Mon Jul 30 15:35:07 CDT 2001
These are really two issues. When ever biota are combined systemically and
thus nomenclatorially the oldest name gets priority - that is mechanics.
On the other hand no one is obligated to embrace or adopt the combinations.
This is why I myself think strict peer-review _in the field of taxonomy_
is way over blown. A published research paper is not someone telling all
the rest of us that they are now the only one who has anything to say on X
subject and we now must all fall in line. Rather, it is the researcher(s)
saying here is what I have done and what I have determined by my means and
methods, now what do the rest of you think of the conclusion? The only
question pre-publication should be, is this researcher's material worth
puttig forth to everyone else for consideration as it looks like it is
probably correct. - or more correct than the current understanding of X.
True peer-review occurs over decades by everyone in X field. It is not
accomplished dependant on the red or green light given by what one or two
others say about the particular research paper. The reviewer is likely to
be just as wrong as the writer. Or, the writer is absolutely correct and he
happens to suffer the misfortune of having his paper anomalously handed to
some Ego who would trash any paper on X because he sees X as his own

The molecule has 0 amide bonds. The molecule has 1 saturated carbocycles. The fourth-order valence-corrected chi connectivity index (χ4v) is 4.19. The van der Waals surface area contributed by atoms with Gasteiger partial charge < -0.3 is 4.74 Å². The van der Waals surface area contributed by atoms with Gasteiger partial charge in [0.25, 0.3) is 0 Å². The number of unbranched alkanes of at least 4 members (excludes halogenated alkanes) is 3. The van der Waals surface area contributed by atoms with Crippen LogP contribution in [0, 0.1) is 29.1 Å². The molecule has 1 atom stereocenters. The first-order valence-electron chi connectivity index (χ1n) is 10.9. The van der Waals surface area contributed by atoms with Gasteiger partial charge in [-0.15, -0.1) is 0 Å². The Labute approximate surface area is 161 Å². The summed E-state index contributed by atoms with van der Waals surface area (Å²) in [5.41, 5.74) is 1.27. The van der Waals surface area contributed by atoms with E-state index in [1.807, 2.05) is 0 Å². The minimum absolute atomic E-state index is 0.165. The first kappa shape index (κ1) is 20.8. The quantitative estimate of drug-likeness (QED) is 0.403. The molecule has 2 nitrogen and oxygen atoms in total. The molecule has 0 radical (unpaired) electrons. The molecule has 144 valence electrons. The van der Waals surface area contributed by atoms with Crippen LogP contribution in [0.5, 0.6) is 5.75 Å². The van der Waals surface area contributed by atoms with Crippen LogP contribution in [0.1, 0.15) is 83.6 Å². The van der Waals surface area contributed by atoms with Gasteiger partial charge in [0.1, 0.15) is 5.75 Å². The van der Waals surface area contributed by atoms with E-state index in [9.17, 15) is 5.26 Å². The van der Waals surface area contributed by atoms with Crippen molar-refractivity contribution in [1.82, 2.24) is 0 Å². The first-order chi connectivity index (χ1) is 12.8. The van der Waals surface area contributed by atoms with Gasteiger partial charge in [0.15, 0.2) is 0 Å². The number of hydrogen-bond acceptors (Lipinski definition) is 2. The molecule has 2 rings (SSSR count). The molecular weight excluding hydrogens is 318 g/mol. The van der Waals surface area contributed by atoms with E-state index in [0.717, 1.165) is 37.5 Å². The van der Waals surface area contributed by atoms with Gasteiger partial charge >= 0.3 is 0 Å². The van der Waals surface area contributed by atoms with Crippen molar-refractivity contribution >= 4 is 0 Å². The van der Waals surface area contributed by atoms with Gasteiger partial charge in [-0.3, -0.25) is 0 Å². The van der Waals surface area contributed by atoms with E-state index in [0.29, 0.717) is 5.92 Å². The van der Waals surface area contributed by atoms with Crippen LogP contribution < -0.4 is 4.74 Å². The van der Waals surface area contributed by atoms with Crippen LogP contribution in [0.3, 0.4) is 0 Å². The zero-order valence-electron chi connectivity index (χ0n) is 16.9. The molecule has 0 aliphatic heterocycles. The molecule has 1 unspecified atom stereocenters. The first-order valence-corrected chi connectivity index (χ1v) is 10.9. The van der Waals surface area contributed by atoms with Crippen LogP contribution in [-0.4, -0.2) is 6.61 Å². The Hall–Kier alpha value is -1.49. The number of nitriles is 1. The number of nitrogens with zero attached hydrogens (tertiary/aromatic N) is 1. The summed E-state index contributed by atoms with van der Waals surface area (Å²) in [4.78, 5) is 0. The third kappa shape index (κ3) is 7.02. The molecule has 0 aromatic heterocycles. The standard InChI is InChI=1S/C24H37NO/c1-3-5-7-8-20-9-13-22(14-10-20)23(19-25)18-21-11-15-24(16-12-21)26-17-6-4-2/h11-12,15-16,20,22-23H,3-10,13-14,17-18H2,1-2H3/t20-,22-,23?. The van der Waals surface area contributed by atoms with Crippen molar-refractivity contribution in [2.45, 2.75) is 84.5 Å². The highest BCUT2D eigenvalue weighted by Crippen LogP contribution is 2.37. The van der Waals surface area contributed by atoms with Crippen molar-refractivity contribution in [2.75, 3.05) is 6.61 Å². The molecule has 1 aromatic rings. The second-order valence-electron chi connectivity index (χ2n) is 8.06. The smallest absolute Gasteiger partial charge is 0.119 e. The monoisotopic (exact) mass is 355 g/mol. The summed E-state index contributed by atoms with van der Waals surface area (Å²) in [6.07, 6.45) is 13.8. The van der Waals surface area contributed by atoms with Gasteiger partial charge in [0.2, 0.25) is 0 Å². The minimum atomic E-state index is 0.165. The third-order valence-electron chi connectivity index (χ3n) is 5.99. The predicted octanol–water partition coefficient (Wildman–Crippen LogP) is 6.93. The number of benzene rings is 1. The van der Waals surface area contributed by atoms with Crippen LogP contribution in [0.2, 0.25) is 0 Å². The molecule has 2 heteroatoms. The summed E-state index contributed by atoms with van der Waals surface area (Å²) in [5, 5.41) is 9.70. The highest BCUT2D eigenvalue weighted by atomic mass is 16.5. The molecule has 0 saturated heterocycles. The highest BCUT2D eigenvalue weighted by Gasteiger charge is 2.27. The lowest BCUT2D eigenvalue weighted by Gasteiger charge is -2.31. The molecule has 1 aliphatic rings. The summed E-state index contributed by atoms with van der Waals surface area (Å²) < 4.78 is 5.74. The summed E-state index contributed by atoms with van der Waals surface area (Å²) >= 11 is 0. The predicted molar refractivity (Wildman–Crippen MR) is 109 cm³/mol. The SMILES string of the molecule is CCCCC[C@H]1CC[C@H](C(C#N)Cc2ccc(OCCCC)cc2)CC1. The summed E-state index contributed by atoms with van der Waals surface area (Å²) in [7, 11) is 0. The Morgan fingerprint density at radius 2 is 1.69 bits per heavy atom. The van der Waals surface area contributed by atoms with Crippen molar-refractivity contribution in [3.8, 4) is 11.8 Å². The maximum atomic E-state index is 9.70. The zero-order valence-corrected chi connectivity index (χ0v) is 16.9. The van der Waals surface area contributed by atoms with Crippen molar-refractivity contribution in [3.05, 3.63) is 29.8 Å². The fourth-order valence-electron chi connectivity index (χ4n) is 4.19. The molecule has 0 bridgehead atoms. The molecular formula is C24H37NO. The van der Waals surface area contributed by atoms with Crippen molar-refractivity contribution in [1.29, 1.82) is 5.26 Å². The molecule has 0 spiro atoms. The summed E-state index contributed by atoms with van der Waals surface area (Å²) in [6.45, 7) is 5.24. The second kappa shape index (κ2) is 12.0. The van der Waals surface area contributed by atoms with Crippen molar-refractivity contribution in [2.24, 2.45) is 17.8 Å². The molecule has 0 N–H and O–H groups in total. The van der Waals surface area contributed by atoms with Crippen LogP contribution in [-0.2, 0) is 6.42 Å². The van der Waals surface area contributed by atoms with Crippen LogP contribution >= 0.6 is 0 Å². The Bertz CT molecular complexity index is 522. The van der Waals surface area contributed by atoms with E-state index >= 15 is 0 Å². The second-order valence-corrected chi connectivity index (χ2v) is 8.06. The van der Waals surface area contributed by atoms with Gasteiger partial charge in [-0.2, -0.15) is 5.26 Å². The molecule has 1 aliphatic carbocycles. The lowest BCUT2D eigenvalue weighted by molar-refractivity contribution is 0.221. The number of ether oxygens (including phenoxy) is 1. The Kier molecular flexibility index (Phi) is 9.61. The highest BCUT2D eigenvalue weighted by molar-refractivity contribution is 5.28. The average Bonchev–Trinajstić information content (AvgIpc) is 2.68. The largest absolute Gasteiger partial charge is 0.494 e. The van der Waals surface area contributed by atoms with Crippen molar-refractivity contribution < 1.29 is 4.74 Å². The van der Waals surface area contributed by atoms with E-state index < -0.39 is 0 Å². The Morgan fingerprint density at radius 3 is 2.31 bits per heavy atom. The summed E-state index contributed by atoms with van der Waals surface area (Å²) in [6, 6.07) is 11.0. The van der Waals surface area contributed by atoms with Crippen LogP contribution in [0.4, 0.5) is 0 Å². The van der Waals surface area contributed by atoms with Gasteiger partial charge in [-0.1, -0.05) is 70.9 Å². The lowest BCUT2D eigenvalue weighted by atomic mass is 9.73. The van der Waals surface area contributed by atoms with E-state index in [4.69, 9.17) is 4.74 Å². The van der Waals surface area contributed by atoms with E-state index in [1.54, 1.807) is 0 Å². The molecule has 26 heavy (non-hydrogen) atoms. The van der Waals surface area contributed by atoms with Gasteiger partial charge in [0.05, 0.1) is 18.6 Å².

personal king-of-the-hill domain.
----- Original Message -----
From: "Phil Bunch" <pbunch at CTS.COM>
Subject: Re: Amaranthaceae
> How well accepted is this merger? This is a outside my main area of
> interest and I see the general similarity but it is a little surprising.
> don't think I've ever mixed them up in the field.
> Phil Bunch
> On Monday, July 30, 2001 01:07, Abdulghafor Nawaz
[SMTP:nawaz at KACST.EDU.SA]
> > Dear List members,
> > Recently families Amaranthaceae and Chenopodiaceae have been merged and
> the name accepted is Amaranthaceae, which was first described by Adanson,
> Fam. Pl. 2: 266. Jul.-Aug. 1763 (Amaranthi).
> > Long ago, in the year 1835, Burnett described the family Betaceae in
> Outl. Bot.: 591, 1091, 1142. Jun. 1835. Burnett's concept of Betaceae
> included both the present day Amaranthaceae s. str. and Chenopodiaceae.
> > My question to the listmember, especially those interested in
> nomenclature, is :
> > Why Betaceae (1835) should not be adopted for the family comprising
> Amaranthaceae Adans. s. str.(1763) and Chenopodiaceae Vent. (1799).
> > Thanks and appreciation for the anticipated replies.
> > Abdul Ghafoor
> > Scientific Research Specialist,
> > NRERI, KACST,
> > P.O.Box 6086,
> > Riyadh-11442
> > Saudi Arabia
> > ---
> > Outgoing mail is certified Virus Free.
> > Checked by AVG anti-virus system (http://www.grisoft.com).
> > Version: 6.0.250 / Virus Database: 123 - Release Date: 4/18/2001
More information about the Taxacom